Climate change constitutes a rising challenge to the agricultural base of developing countries. Most of the literature has focused on the impact of changes in the means of weather variables on mean changes in production and has found very little impact of weather upon agricultural production. Instead, we focus on the relationship between extreme events in weather and extreme losses in crop production. Indeed, extreme events are of the greatest interest for scholars and policy makers only when they carry extraordinary negative effects. We build on this idea and for the first time, we adopt a conditional dependence model for multivariate extreme values to understand the impact of extreme weather on agricultural production. Specifically, we look at the probability that an extreme event drastically reduces the harvest of any of the major crops. This analysis, which is run on data for six different crops and four different weather variables in a vast array of countries in Africa, Asia and Latin America, shows that extremes in weather and yield losses of major staples are associated events. We find a high heterogeneity across both countries and crops and we are able to predict per country and per crop the risk of a yield reduction above 90% when extreme events occur. As policy implication, we can thus assess which major crop in each country is less resilient to climate shocks.

Marmai, N., Villoria, M., Guerzoni, M. (2022). How the Black Swan damages the harvest: Extreme weather events and the fragility of agriculture in development countries. PLOS ONE, 17(2) [10.1371/journal.pone.0261839].

How the Black Swan damages the harvest: Extreme weather events and the fragility of agriculture in development countries

Guerzoni M.
Co-primo
2022

Abstract

Climate change constitutes a rising challenge to the agricultural base of developing countries. Most of the literature has focused on the impact of changes in the means of weather variables on mean changes in production and has found very little impact of weather upon agricultural production. Instead, we focus on the relationship between extreme events in weather and extreme losses in crop production. Indeed, extreme events are of the greatest interest for scholars and policy makers only when they carry extraordinary negative effects. We build on this idea and for the first time, we adopt a conditional dependence model for multivariate extreme values to understand the impact of extreme weather on agricultural production. Specifically, we look at the probability that an extreme event drastically reduces the harvest of any of the major crops. This analysis, which is run on data for six different crops and four different weather variables in a vast array of countries in Africa, Asia and Latin America, shows that extremes in weather and yield losses of major staples are associated events. We find a high heterogeneity across both countries and crops and we are able to predict per country and per crop the risk of a yield reduction above 90% when extreme events occur. As policy implication, we can thus assess which major crop in each country is less resilient to climate shocks.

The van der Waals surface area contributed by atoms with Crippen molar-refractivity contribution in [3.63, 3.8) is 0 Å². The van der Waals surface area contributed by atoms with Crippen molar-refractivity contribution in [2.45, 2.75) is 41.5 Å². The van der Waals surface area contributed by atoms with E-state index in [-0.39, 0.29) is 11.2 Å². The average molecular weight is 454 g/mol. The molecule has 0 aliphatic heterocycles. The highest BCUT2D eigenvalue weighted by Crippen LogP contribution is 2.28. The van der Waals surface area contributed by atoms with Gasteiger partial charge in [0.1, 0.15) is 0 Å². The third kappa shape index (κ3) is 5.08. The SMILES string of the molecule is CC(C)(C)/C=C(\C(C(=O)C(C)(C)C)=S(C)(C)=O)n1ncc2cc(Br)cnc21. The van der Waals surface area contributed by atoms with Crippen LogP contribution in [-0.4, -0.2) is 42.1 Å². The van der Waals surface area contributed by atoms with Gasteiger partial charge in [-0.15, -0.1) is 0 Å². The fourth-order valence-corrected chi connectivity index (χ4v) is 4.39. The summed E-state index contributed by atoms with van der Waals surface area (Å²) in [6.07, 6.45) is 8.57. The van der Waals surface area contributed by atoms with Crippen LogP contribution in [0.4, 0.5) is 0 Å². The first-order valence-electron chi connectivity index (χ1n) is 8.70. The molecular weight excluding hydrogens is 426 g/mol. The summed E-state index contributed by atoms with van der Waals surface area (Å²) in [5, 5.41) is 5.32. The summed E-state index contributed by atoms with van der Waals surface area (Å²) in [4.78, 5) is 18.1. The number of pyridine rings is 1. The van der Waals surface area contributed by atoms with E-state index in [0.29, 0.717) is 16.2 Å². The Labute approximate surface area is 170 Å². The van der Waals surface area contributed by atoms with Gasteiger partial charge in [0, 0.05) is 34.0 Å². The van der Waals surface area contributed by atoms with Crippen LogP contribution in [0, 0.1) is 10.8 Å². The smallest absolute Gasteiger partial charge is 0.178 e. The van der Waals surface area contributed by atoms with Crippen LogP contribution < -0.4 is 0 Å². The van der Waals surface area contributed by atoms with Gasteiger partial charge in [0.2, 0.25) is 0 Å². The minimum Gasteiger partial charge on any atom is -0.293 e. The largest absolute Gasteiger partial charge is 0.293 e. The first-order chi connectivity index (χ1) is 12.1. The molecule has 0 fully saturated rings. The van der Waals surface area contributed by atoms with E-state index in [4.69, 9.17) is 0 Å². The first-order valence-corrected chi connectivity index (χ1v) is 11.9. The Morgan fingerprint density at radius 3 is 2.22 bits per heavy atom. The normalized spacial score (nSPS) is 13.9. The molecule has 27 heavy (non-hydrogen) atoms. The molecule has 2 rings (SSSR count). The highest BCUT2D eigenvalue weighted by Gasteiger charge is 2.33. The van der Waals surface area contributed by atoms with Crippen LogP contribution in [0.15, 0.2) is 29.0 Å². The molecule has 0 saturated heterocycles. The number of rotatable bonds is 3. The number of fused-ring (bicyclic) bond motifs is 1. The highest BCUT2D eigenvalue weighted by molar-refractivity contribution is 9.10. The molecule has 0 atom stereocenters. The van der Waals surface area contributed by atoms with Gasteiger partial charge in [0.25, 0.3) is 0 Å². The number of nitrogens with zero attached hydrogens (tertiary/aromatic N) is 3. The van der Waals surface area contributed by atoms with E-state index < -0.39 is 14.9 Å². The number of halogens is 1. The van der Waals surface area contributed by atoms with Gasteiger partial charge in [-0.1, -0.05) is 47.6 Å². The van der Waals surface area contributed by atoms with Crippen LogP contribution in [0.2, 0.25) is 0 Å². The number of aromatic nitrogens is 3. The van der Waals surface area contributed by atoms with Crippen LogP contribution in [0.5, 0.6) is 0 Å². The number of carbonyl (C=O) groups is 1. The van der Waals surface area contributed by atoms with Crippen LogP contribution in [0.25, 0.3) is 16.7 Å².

Articolo in rivista - Articolo scientifico
weather extremes; development economics;
English
Marmai, N., Villoria, M., Guerzoni, M. (2022). How the Black Swan damages the harvest: Extreme weather events and the fragility of agriculture in development countries. PLOS ONE, 17(2) [10.1371/journal.pone.0261839].
Marmai, N; Villoria, M; Guerzoni, M
File in questo prodotto:
File Dimensione Formato  
journal.pone.0261839.pdf

accesso aperto

Tipologia di allegato: Publisher’s Version (Version of Record, VoR)
Dimensione 1.51 MB
Formato Adobe PDF
1.51 MB Adobe PDF Visualizza/Apri

I documenti in IRIS sono protetti da copyright e tutti i diritti sono riservati, salvo diversa indicazione.

Utilizza questo identificativo per citare o creare un link a questo documento: https://hdl.handle.net/10281/354475
Citazioni
  • Scopus 0
  • ???jsp.display-item.citation.isi??? 0
Social impact